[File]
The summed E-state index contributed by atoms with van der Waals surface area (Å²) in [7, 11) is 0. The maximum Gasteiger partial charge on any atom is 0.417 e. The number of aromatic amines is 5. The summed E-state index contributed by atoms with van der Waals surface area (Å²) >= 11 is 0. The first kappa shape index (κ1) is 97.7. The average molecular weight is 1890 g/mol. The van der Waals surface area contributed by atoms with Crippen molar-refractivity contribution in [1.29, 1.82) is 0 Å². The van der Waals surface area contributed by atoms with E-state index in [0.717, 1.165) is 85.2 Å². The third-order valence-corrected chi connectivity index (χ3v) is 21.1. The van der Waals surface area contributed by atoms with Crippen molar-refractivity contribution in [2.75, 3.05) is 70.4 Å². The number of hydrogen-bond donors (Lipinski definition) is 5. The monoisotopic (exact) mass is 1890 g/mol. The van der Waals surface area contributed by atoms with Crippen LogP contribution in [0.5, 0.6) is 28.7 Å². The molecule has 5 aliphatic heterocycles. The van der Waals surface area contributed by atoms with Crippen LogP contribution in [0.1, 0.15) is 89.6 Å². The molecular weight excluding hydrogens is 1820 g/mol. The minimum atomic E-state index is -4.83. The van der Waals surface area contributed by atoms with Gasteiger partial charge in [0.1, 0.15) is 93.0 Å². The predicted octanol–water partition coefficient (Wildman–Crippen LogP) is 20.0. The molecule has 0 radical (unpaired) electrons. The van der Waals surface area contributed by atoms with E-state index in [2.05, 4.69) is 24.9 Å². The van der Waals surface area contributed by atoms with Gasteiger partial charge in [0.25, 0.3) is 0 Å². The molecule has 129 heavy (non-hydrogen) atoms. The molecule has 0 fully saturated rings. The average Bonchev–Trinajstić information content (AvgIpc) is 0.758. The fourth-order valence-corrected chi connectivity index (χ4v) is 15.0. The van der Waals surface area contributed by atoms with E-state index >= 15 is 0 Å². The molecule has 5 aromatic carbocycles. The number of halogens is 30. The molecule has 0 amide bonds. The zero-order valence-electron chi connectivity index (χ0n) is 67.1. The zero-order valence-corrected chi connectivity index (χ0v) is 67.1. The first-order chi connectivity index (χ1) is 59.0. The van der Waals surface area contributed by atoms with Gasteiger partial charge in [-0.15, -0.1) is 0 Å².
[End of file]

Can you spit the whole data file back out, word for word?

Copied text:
The summed E-state index contributed by atoms with van der Waals surface area (Å²) in [7, 11) is 0. The maximum Gasteiger partial charge on any atom is 0.417 e. The number of aromatic amines is 5. The summed E-state index contributed by atoms with van der Waals surface area (Å²) >= 11 is 0. The first kappa shape index (κ1) is 97.7. The average molecular weight is 1890 g/mol. The van der Waals surface area contributed by atoms with Crippen molar-refractivity contribution in [1.29, 1.82) is 0 Å². The van der Waals surface area contributed by atoms with E-state index in [0.717, 1.165) is 85.2 Å². The third-order valence-corrected chi connectivity index (χ3v) is 21.1. The van der Waals surface area contributed by atoms with Crippen molar-refractivity contribution in [2.75, 3.05) is 70.4 Å². The number of hydrogen-bond donors (Lipinski definition) is 5. The monoisotopic (exact) mass is 1890 g/mol. The van der Waals surface area contributed by atoms with Crippen LogP contribution in [0.5, 0.6) is 28.7 Å². The molecule has 5 aliphatic heterocycles. The van der Waals surface area contributed by atoms with Crippen LogP contribution in [0.1, 0.15) is 89.6 Å². The molecular weight excluding hydrogens is 1820 g/mol. The minimum atomic E-state index is -4.83. The van der Waals surface area contributed by atoms with Gasteiger partial charge in [0.1, 0.15) is 93.0 Å². The predicted octanol–water partition coefficient (Wildman–Crippen LogP) is 20.0. The molecule has 0 radical (unpaired) electrons. The van der Waals surface area contributed by atoms with E-state index in [2.05, 4.69) is 24.9 Å². The van der Waals surface area contributed by atoms with Gasteiger partial charge in [0.25, 0.3) is 0 Å². The molecule has 129 heavy (non-hydrogen) atoms. The molecule has 0 fully saturated rings. The average Bonchev–Trinajstić information content (AvgIpc) is 0.758. The fourth-order valence-corrected chi connectivity index (χ4v) is 15.0. The van der Waals surface area contributed by atoms with E-state index >= 15 is 0 Å². The molecule has 5 aromatic carbocycles. The number of halogens is 30. The molecule has 0 amide bonds. The zero-order valence-electron chi connectivity index (χ0n) is 67.1. The zero-order valence-corrected chi connectivity index (χ0v) is 67.1. The first-order chi connectivity index (χ1) is 59.0. The van der Waals surface area contributed by atoms with Gasteiger partial charge in [-0.15, -0.1) is 0 Å².